Van Hollen ran on representation as well, but in the more quotidian sense. He touted his 25 years in Washington and deep ties to the party establishment, as well as his ability to bring benefits and services to a state that is unusually dependent on the federal government for economic progress. And he criticized Edwards for her inattention to the same sort of constituent service. One of his strongest endorsements, from Maryland Democrat Heather Mizeur (who ran unsuccessfully for governor in 2014), made this point. “Job No. 1 in politics isn’t about passing the most bills, appearing on the local TV stations, carving out and advancing an ideology, or even voting the right way (though all of these things matter),” she wrote for the Baltimore Sun. “No, the most important job is first taking care of the people. … By showing a sincere regard for the people he serves, Chris Van Hollen is the only one in this race ready to step into them.”
Again, this makes sense. There are tangible benefits to having a long-serving lawmaker in office as senator, especially one in party leadership. This is especially true given the shape of Maryland’s politics at the moment, where the Republican governor has taken an antagonistic approach to Baltimore city and other urbanized, Democratic parts of the state. Sen. Van Hollen might be a much-needed counterweight to a somewhat hostile Annapolis.
Other issues played a part in this race. A super PAC working on behalf of Team Edwards made a major misstep, for example, when it tried to tie Van Hollen to the National Rifle Association in an ad, provoking a response from the White House and House Democratic leadership and giving Van Hollen an opening, which he used, running ads that conflated Edwards with the super PAC and implying a testy relationship with President Obama. On the same score, Van Hollen touted his own relationship with the president.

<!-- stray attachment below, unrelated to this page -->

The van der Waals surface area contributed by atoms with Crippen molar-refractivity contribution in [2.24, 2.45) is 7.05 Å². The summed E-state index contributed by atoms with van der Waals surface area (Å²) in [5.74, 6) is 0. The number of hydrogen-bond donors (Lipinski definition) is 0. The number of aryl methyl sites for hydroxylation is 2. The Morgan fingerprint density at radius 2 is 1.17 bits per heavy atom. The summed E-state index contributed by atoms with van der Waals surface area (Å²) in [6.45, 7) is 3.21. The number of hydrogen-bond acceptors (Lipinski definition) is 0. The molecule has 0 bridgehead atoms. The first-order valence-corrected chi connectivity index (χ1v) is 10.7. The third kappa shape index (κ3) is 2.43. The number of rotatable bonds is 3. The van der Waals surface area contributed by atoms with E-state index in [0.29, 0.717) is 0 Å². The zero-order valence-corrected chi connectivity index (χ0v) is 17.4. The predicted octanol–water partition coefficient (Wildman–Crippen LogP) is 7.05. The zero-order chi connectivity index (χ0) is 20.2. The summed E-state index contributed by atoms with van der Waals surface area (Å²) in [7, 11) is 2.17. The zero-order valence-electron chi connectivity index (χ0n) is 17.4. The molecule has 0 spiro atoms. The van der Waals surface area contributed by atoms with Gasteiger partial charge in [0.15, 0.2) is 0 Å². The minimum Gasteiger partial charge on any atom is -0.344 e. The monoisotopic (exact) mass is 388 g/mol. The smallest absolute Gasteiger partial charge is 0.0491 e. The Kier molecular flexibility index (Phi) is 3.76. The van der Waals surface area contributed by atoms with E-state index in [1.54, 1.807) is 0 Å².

But the crux of the election was this debate over representation: Which kind mattered most to the state’s Democratic voters? The answer, it seems, fell along racial lines. Van Hollen won 72 percent of whites versus 19 percent for Edwards, while Edwards won 57 percent of blacks versus 37 percent for Van Hollen. Blacks were a greater share of the electorate, but his margins with whites gave Van Hollen a decisive advantage.
Edwards, conceding defeat at a union hall in predominantly black Prince George’s County, summed up the central conceit of her campaign, as well. “Maryland is on the verge of having an all-male delegation in a so-called progressive state,” she said. “When will our voices be effective, legitimate, equal leaders in a big-tent party? … This is a 21st -century question for the Democratic Party, and it is time for the Democratic Party to call the question.”
Celebrating his victory with a small crowd of supporters at a hotel in predominantly white Bethesda, Van Hollen summed up the transactional nature of his candidacy. He praised retiring Sen. Barbara Mikulski, who, he said, “understood that the job of a Maryland senator was, yes, to engage in the big battles at the national level, but she also understood [that] you never forget the people back home in our neighborhoods and communities and delivering results on the ground.”
With the drama of the Republican primary on one hand and the battles between Clinton and Sanders on the other, it’s easy to think that every fight within a party is about ideology. But Maryland shows that these contests are just as often about the boring parts of politics as they are about rhetoric and belief. Donna Edwards may have made a fine senator, but Maryland voters were looking for someone to help them now.